The hospital said it had treated more than 1,000 patients with mitochondrial disease and offered nucleoside treatment where appropriate. But, unlike his parents, it does not believe that Charlie can be helped.
“It has been and remains the unanimous view of all of those caring for Charlie at Great Ormond Street that withdrawal of ventilation and palliative care are all that the hospital can offer him consistent with his welfare,” it said.
“That is because in the view of his treating team and all those from whom GOSH obtained second opinions, he has no quality of life and no real prospect of any quality of life.”
Cross-examined about the potential treatment by the barrister for GOSH, the US-based doctor said there was “a small but significant chance of improvement in the brain.” When asked by the judge, the doctor expressed willingness to come to Britain to see Charlie.
The judge briefly adjourned to let the barristers work out whether the US-based expert could fly to the UK to visit Charlie, but GOSH’s lawyer issued objections to the plan.
Francis then set a hearing for Friday afternoon. The judge said no evidence would be presented and not to expect his decision at that time. The court session will be procedural, aimed at establishing the the parameters for a meeting among the experts.
Earlier in the hearing, the judge appeared angry that there had been no independent measurement of Charlie’s head circumference since Monday, saying he wanted that resolved within 24 hours. This matters because whether the baby’s brain is growing is a factor in the case.
Meanwhile, the family’s barrister, Grant Armstrong, responded vigorously to a remark by the judge that the proposed treatment has never been tried on mice with Charlie’s condition, let alone humans.
“As I understand it, there are only four people in the world with this condition — you can’t do a controlled trial,” he said.
‘We are still fighting’
After Yates and Gard first entered the court Thursday, family friend Alasdair Seton-Marsden read a statement on their behalf.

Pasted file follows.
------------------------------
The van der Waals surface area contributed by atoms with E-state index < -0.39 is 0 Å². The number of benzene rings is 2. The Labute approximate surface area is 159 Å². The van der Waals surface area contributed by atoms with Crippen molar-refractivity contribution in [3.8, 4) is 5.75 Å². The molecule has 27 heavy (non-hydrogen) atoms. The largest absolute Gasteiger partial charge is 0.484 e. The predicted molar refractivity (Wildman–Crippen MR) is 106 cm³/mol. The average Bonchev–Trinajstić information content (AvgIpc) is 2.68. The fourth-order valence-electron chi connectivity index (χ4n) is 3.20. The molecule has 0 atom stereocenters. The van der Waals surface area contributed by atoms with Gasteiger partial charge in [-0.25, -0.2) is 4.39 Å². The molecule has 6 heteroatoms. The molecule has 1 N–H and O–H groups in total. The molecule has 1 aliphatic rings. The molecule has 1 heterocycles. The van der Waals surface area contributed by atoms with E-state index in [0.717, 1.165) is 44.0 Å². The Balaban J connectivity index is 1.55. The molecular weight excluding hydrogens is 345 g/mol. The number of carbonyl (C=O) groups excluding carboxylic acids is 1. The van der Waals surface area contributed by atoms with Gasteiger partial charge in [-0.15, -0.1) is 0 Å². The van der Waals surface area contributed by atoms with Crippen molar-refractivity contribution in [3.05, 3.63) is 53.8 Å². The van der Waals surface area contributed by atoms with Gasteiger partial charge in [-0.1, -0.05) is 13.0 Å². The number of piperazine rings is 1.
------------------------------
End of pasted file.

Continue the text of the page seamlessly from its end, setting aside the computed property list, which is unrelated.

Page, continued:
“We are continuing to spend every moment working around the clock to save our dear baby Charlie. We’ve been requesting this specialized treatment since November, and never asked the hospital, the courts, or anyone for anything except for the permission to go,” it said, adding that they had raised the money needed for his treatment.
“We love him more than life itself. If he is still fighting, then we are still fighting.”
Gard and Yates exited together after court adjourned. In Gard’s breast pocket was little Charlie’s favorite stuffed monkey.
On Sunday, Charlie’s parents gave the hospital a petition with more than 350,000 signatures from around the world. It called for the family to be allowed to travel for the experimental treatment, although a High Court ruling blocked such a move on June 30.
That ruling was preceded by a series of legal attempts by the couple, who have tried to make their cases to judges in the High Court, the Court of Appeal and the Supreme Court in London. All three British courts have ruled in favor of the hospital’s request.
Gard and Yates’ legal battle to prolong Charlie’s life has received international attention, with Pope Francis and US President Donald Trump
among those weighing in.
US Vice President Mike Pence told “The Rush Limbaugh Show” on Monday that he was praying Charlie’s family would “be able to choose the greatest extent of life saving treatment that’s available for their child.”